Science comes alive at Rowe School

RANCHO SANTA FE — The anticipation was palpable as students, parents and teachers gathered in the gymnasium April 2 to interact with animals from the Wild Animal Park during the R. Roger Rowe School’s Science Discovery Day. Eyes widened as the handlers brought out a Burmese python that stretched the length of seven students.
The annual event covers many areas of science from live animals to anatomy to technology and robotics. Organizers said the goal is to expose students to various aspects of science and allow them to discover their own passion within the field.
“The kids absolutely love it,” said fifth-grade teacher Mrs. Jensen. The 15-year veteran schoolteacher said it’s one of the highlights of the entire year. “The kids are so engaged by all of it and they are able to really get up close and experience science,” she said. “The presenters use very strong teaching techniques.”
Indeed, students from kindergarten to seventh grade were transfixed by the myriad of experiments during the daylong event. “It’s a time when our kids come to understand that science doesn’t just happen but that they are a part of it,” said parent volunteer Elise Molin. “The programs are very hands-on and real-world connected.”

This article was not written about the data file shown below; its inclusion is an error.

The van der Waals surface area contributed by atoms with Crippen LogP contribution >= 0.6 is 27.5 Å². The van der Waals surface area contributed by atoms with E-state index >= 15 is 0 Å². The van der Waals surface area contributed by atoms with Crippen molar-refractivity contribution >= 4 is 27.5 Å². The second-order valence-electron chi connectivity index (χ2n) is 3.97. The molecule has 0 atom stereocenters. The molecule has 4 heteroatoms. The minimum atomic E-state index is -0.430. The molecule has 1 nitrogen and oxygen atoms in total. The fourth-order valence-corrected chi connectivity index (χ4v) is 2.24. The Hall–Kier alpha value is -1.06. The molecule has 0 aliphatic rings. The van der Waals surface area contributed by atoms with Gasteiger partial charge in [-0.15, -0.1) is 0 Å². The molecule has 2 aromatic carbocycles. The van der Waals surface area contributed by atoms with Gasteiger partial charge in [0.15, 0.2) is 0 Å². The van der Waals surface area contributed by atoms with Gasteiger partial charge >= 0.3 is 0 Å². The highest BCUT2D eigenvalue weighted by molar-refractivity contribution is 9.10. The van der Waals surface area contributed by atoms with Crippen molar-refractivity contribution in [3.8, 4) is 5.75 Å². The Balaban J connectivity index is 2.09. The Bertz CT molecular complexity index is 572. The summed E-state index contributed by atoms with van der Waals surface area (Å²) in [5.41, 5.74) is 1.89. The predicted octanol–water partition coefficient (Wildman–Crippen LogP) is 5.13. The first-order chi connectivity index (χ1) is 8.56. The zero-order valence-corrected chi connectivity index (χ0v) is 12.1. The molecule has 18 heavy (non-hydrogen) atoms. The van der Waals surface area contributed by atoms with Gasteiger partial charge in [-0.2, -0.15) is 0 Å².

The event had its inception in 1992, when Lindy Delaney, the current superintendent, was a science teacher and started the program. Science teacher Elena Colvin, the current coordinator for Science Discovery Day, plans year-round for the event. “It’s a great partnership between parents, teachers and students,” she said. “Half of the presenters are outside vendors and the other half are parents and teachers.”
Dr. Gillespie, a parent at the school, taught third-graders about healthy habits in the presentation “Follow Your Heart.” Besides learning about the dangers of high blood pressure and smoking, the students were able to dissect an actual pig heart. “It feels so weird,” said student Julian Schearer, as he inspected the heart.
“Every workshop is as hands-on as possible so every child can get involved,” Colvin said. “We try and make it a completely different experience than a typical science instruction.”
As a group of second-graders dissected owl pellets and classified the bones they found, Mrs. Dirkes, a parent volunteer, carefully guided their efforts. “I like the fact that the kids are having fun and are engaged all day,” she said. “The kids work together to make discoveries with as little intervention from the workshop leader.”
The event also served as leadership training for the school’s eighth-graders. “The older students lead the younger grades to the workshops and help with the experiments,” Colvin said. “We try to come together as a community for the day to experience science.”

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